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Baseball purists should be the most excited for incoming rule changes

They may sound bad, but rule changes might give you exactly what you want.

Nicky Lopez attempts a bunt
They could even improve the value of bunting!
Photo by Ed Zurga/Getty Images

For several years, MLB has been talking about a variety of rule changes they may or may not implement in order to improve the game. For the same amount of time, baseball purists have been arguing that baseball should be left alone. Unfortunately for them, it seems likely that several new rules will be implemented next year and perhaps the year after. Or maybe I should say fortunately for them, the rules are being changed despite their arguments against them.

It’s perfectly reasonable to be opposed to change. Change is scary. Baseball is an old sport that’s seen a lot of change around it while it has steadfastly continued on. However, what many people don’t seem to realize is that despite its attempts to remain exactly the same, baseball has drastically changed in recent years.

I’ve written more than once about how I think the rules might improve the game. I think the three likeliest rule changes will make baseball a safer and more enjoyable experience. But I had an epiphany earlier this week that the ways in which I think the rule changes can improve the game are all ways in which the rules will actually force or encourage the game to revert to earlier behaviors. In other words, baseball purists, these rule changes will make the game more like the one you remember and wish it still was.

The pitch clock

Believe it or not, there already exists a rule regarding the time between pitches. Funnily enough, that rule is actually more strict than the one that would be implemented with the pitch clock; the current rule requires a pitch be delivered within 12 seconds, the pitch clock allows a much more generous 14 and may be started even higher in an effort to allow pitchers to become accustomed to it. The existing rule, obviously, is not enforced.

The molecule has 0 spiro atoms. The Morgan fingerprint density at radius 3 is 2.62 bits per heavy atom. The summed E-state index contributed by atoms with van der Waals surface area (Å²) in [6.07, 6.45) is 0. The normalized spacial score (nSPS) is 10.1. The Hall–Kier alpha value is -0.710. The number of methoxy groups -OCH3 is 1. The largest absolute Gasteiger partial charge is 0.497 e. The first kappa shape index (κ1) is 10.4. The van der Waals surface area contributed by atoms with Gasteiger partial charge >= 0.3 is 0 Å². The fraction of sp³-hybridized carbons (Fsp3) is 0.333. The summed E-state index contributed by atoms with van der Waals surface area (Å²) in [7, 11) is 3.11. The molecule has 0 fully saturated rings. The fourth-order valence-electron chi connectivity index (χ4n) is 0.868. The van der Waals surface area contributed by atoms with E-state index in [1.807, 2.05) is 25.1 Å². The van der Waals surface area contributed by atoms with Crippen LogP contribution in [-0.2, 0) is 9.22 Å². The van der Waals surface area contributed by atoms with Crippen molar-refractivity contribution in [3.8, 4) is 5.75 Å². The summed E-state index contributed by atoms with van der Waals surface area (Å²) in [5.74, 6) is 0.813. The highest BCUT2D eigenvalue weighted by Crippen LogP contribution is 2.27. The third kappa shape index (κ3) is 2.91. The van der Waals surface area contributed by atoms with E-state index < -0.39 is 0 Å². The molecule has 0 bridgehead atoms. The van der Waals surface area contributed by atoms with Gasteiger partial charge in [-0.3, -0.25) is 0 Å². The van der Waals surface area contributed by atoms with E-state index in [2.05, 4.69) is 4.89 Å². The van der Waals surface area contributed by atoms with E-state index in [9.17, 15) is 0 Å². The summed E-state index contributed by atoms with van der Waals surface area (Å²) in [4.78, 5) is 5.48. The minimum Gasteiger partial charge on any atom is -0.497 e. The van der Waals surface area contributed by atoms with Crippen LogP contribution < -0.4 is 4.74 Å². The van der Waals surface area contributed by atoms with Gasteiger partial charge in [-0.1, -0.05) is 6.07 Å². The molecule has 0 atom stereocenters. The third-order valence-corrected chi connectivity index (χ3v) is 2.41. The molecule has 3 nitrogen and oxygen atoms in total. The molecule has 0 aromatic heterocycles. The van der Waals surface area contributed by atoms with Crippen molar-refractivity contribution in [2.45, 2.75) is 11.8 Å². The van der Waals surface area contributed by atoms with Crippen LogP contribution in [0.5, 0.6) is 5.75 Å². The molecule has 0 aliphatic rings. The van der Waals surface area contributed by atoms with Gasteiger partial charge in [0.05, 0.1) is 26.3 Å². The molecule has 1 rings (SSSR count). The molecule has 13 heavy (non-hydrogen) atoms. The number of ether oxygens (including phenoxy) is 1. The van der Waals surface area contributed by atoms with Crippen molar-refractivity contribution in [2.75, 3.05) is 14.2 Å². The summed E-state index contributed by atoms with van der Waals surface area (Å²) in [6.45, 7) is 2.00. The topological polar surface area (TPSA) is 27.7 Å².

OK, so the rule already exists, but since it was never enforced how can I say that using a pitch clock will make things like they used to be? Well, go back and watch an old baseball game sometime. Say from the ‘70s or even ‘80s. Pitchers got the ball, and they pitched it. They didn’t stand around like modern pitchers do. A pitch clock would force them to bring the pace of play back up to where it was.

This is pure speculation on my part, but I also wonder if it mightn’t affect the health of pitchers in a positive way. One of the hallmarks of the modern game is gearing up to throw the ball as hard as you possibly can. A lot of the injuries stem from the fact that while you can strengthen muscles, there’s very little you can do to make ligaments stronger, and they snap under all the force created by the giant muscles. If pitchers aren’t allowed to gear up to throw as hard as before, might they actually save themselves from some of the injuries they’ve endured? And might it also allow them to throw more pitches safely and allow them to get deeper into games like they used to do? Like I said, it’s pure speculation, but pitcher health is definitely something that’s going to be under a microscope with the pitch clock.